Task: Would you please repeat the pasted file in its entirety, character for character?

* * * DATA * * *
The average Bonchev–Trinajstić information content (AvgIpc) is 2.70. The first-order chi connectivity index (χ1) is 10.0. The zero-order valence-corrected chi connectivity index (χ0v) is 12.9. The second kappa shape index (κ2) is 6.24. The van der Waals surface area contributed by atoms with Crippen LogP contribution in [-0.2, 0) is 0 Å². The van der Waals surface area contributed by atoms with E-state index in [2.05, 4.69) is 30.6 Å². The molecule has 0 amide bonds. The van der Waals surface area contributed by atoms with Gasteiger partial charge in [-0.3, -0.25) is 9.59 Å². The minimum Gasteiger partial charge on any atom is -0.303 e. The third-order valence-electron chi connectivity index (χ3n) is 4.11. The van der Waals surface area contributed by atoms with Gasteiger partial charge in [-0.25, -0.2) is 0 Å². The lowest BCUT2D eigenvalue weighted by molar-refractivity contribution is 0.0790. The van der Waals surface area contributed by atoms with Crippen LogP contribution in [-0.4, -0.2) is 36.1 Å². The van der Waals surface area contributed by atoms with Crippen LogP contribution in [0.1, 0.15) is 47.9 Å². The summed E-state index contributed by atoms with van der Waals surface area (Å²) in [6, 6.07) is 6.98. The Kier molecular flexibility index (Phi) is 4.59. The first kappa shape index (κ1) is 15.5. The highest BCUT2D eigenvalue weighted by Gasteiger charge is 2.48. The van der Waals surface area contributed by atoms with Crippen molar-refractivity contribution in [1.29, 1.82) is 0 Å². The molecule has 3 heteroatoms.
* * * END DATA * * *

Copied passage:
The average Bonchev–Trinajstić information content (AvgIpc) is 2.70. The first-order chi connectivity index (χ1) is 10.0. The zero-order valence-corrected chi connectivity index (χ0v) is 12.9. The second kappa shape index (κ2) is 6.24. The van der Waals surface area contributed by atoms with Crippen LogP contribution in [-0.2, 0) is 0 Å². The van der Waals surface area contributed by atoms with E-state index in [2.05, 4.69) is 30.6 Å². The molecule has 0 amide bonds. The van der Waals surface area contributed by atoms with Gasteiger partial charge in [-0.3, -0.25) is 9.59 Å². The minimum Gasteiger partial charge on any atom is -0.303 e. The third-order valence-electron chi connectivity index (χ3n) is 4.11. The van der Waals surface area contributed by atoms with Gasteiger partial charge in [-0.25, -0.2) is 0 Å². The lowest BCUT2D eigenvalue weighted by molar-refractivity contribution is 0.0790. The van der Waals surface area contributed by atoms with Crippen LogP contribution in [-0.4, -0.2) is 36.1 Å². The van der Waals surface area contributed by atoms with Crippen LogP contribution in [0.1, 0.15) is 47.9 Å². The summed E-state index contributed by atoms with van der Waals surface area (Å²) in [6, 6.07) is 6.98. The Kier molecular flexibility index (Phi) is 4.59. The first kappa shape index (κ1) is 15.5. The highest BCUT2D eigenvalue weighted by Gasteiger charge is 2.48. The van der Waals surface area contributed by atoms with Crippen molar-refractivity contribution in [1.29, 1.82) is 0 Å². The molecule has 3 heteroatoms.